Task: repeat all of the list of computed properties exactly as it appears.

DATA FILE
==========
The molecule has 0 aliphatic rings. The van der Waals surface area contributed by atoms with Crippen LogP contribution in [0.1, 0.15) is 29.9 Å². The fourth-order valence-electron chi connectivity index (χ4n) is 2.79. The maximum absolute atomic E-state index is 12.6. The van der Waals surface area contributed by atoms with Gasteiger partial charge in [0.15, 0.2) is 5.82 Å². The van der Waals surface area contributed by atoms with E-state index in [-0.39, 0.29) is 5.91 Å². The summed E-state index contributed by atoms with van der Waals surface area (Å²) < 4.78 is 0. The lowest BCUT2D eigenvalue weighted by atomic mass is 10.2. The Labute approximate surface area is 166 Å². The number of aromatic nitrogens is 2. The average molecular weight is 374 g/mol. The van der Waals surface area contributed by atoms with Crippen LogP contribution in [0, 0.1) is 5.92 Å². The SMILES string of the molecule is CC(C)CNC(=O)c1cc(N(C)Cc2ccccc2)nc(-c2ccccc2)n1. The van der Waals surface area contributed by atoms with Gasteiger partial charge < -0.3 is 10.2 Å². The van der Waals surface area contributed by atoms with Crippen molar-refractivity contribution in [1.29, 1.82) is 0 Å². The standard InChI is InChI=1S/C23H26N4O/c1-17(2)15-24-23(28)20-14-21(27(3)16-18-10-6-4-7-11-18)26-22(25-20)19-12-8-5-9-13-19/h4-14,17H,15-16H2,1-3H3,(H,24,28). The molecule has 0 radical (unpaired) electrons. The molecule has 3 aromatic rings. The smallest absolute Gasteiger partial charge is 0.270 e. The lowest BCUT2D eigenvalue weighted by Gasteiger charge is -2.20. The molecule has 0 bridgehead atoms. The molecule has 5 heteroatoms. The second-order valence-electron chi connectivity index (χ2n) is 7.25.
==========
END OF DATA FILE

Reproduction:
The molecule has 0 aliphatic rings. The van der Waals surface area contributed by atoms with Crippen LogP contribution in [0.1, 0.15) is 29.9 Å². The fourth-order valence-electron chi connectivity index (χ4n) is 2.79. The maximum absolute atomic E-state index is 12.6. The van der Waals surface area contributed by atoms with Gasteiger partial charge in [0.15, 0.2) is 5.82 Å². The van der Waals surface area contributed by atoms with E-state index in [-0.39, 0.29) is 5.91 Å². The summed E-state index contributed by atoms with van der Waals surface area (Å²) < 4.78 is 0. The lowest BCUT2D eigenvalue weighted by atomic mass is 10.2. The Labute approximate surface area is 166 Å². The number of aromatic nitrogens is 2. The average molecular weight is 374 g/mol. The van der Waals surface area contributed by atoms with Crippen LogP contribution in [0, 0.1) is 5.92 Å². The SMILES string of the molecule is CC(C)CNC(=O)c1cc(N(C)Cc2ccccc2)nc(-c2ccccc2)n1. The van der Waals surface area contributed by atoms with Gasteiger partial charge < -0.3 is 10.2 Å². The van der Waals surface area contributed by atoms with Crippen molar-refractivity contribution in [1.29, 1.82) is 0 Å². The standard InChI is InChI=1S/C23H26N4O/c1-17(2)15-24-23(28)20-14-21(27(3)16-18-10-6-4-7-11-18)26-22(25-20)19-12-8-5-9-13-19/h4-14,17H,15-16H2,1-3H3,(H,24,28). The molecule has 0 radical (unpaired) electrons. The molecule has 3 aromatic rings. The smallest absolute Gasteiger partial charge is 0.270 e. The lowest BCUT2D eigenvalue weighted by Gasteiger charge is -2.20. The molecule has 0 bridgehead atoms. The molecule has 5 heteroatoms. The second-order valence-electron chi connectivity index (χ2n) is 7.25.